Cannabis factories on the rise in Kent
The number of cannabis farms found in people's homes has risen dramatically in recent years, the BBC has learned.
More than 300 were found by Kent Police in 2014 compared to just over 100 in 2009, home office figures reveal.
Police say cannabis production is highly profitable for organised criminals who are seeking to finance other crimes.
Anti-slavery campaigners say many of those arrested have been trafficked into the country and forced to work.
Between August 2013 and August 2014 there were 316 cultivation of cannabis offences logged by Kent Police - in 2009 there was just 109.
Medway was the highest affected area with 59 cases, followed by Swale with 48 and Thanet with 37.
'Huge great holes'
Andrew Wallis of charity Unseen told the BBC many of those arrested have been trafficked into the country and forced to work in "bonded slavery".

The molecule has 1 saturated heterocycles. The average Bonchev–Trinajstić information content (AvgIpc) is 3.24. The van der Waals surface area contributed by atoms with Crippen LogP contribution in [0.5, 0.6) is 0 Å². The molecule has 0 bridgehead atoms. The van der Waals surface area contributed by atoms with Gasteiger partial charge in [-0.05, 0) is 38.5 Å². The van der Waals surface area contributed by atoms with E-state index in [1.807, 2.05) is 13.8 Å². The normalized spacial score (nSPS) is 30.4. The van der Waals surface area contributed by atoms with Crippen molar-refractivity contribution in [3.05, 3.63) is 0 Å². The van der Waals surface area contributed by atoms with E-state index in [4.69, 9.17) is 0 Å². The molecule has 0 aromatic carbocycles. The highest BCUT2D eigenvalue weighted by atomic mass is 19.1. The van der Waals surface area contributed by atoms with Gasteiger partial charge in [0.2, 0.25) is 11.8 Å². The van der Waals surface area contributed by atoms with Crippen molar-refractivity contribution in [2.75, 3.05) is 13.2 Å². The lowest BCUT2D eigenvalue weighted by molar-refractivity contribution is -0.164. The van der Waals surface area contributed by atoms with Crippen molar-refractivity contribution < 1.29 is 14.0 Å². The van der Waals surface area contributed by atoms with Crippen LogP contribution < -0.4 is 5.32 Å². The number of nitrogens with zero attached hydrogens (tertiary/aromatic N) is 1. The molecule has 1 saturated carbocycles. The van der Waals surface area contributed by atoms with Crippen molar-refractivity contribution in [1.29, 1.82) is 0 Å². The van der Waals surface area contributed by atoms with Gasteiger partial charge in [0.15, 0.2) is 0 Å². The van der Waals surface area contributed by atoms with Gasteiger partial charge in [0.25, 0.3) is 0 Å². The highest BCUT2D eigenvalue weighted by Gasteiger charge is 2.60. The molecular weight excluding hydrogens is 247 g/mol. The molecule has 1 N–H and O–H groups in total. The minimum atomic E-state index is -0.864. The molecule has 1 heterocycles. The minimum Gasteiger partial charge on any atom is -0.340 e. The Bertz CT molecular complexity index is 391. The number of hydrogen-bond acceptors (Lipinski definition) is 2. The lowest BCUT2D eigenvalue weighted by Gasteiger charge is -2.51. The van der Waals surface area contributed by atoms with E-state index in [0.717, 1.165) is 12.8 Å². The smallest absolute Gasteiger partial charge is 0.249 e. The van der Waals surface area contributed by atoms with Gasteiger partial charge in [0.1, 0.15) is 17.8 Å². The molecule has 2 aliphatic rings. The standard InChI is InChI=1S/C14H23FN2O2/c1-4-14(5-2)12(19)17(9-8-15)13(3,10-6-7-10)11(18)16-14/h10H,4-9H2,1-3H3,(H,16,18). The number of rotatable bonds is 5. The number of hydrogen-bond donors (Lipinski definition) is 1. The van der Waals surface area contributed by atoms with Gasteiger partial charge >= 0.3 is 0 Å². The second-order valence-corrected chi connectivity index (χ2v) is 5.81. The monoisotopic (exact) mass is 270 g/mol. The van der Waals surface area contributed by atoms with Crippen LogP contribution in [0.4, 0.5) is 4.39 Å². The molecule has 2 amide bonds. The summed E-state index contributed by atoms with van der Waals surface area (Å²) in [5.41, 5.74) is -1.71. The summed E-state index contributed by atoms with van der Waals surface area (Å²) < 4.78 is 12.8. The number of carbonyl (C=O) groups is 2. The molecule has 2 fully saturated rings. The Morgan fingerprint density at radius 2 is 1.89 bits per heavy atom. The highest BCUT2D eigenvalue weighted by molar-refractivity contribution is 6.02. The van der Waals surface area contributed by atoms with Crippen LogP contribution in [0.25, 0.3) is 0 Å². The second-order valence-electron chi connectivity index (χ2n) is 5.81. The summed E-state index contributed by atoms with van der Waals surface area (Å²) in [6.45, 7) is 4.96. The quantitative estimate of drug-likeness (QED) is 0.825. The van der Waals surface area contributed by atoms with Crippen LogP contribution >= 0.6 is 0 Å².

He said: "Children have been found in these cannabis factories used as gardeners, but are often locked into the premises and forced to work in very unsafe environments."
The factories are also proving a worry for landlords who often find they are not insured against damage caused by the criminal activity.
Marion Murray of the National Landlords Association said: "They have got to have extensive water and cultivation and fresh air coming onto the plants, so they drill huge great holes across the house.
"They are not worried about the structure of the property. You can go in and it has actually been decimated as they have changed your living accommodation into large greenhouses.
"Water damage is extensive; they bypass your electricity making it very dangerous. It is power intensive so they will be finding ways of going into the national grid in a very dangerous fashion."
She warned landlords: "The police message is: don't mess with the criminals as a lot of these properties are booby-trapped."